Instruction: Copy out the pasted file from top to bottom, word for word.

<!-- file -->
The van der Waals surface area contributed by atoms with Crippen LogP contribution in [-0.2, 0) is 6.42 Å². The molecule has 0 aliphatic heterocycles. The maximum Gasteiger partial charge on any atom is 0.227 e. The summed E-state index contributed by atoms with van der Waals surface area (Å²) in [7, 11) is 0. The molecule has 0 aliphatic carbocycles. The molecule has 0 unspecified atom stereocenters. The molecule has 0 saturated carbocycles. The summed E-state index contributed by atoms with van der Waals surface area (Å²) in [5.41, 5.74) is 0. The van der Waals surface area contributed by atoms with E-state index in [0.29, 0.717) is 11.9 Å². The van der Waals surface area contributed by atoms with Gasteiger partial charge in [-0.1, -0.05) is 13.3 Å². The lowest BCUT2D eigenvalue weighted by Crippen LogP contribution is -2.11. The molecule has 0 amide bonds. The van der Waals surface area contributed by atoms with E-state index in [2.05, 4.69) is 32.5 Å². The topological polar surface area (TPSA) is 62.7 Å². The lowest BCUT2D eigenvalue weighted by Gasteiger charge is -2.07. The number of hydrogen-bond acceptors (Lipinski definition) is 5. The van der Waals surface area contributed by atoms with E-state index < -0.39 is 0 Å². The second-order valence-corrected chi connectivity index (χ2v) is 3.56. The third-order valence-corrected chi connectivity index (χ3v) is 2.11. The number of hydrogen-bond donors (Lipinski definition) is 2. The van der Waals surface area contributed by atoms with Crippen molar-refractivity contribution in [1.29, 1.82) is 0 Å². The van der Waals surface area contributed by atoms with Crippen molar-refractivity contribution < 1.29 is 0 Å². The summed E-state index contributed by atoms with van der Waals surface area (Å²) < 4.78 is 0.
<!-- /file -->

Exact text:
The van der Waals surface area contributed by atoms with Crippen LogP contribution in [-0.2, 0) is 6.42 Å². The molecule has 0 aliphatic heterocycles. The maximum Gasteiger partial charge on any atom is 0.227 e. The summed E-state index contributed by atoms with van der Waals surface area (Å²) in [7, 11) is 0. The molecule has 0 aliphatic carbocycles. The molecule has 0 unspecified atom stereocenters. The molecule has 0 saturated carbocycles. The summed E-state index contributed by atoms with van der Waals surface area (Å²) in [5.41, 5.74) is 0. The van der Waals surface area contributed by atoms with E-state index in [0.29, 0.717) is 11.9 Å². The van der Waals surface area contributed by atoms with Gasteiger partial charge in [-0.1, -0.05) is 13.3 Å². The lowest BCUT2D eigenvalue weighted by Crippen LogP contribution is -2.11. The molecule has 0 amide bonds. The van der Waals surface area contributed by atoms with E-state index in [2.05, 4.69) is 32.5 Å². The topological polar surface area (TPSA) is 62.7 Å². The lowest BCUT2D eigenvalue weighted by Gasteiger charge is -2.07. The number of hydrogen-bond acceptors (Lipinski definition) is 5. The van der Waals surface area contributed by atoms with E-state index < -0.39 is 0 Å². The second-order valence-corrected chi connectivity index (χ2v) is 3.56. The third-order valence-corrected chi connectivity index (χ3v) is 2.11. The number of hydrogen-bond donors (Lipinski definition) is 2. The van der Waals surface area contributed by atoms with Crippen molar-refractivity contribution in [1.29, 1.82) is 0 Å². The van der Waals surface area contributed by atoms with Crippen molar-refractivity contribution < 1.29 is 0 Å². The summed E-state index contributed by atoms with van der Waals surface area (Å²) < 4.78 is 0.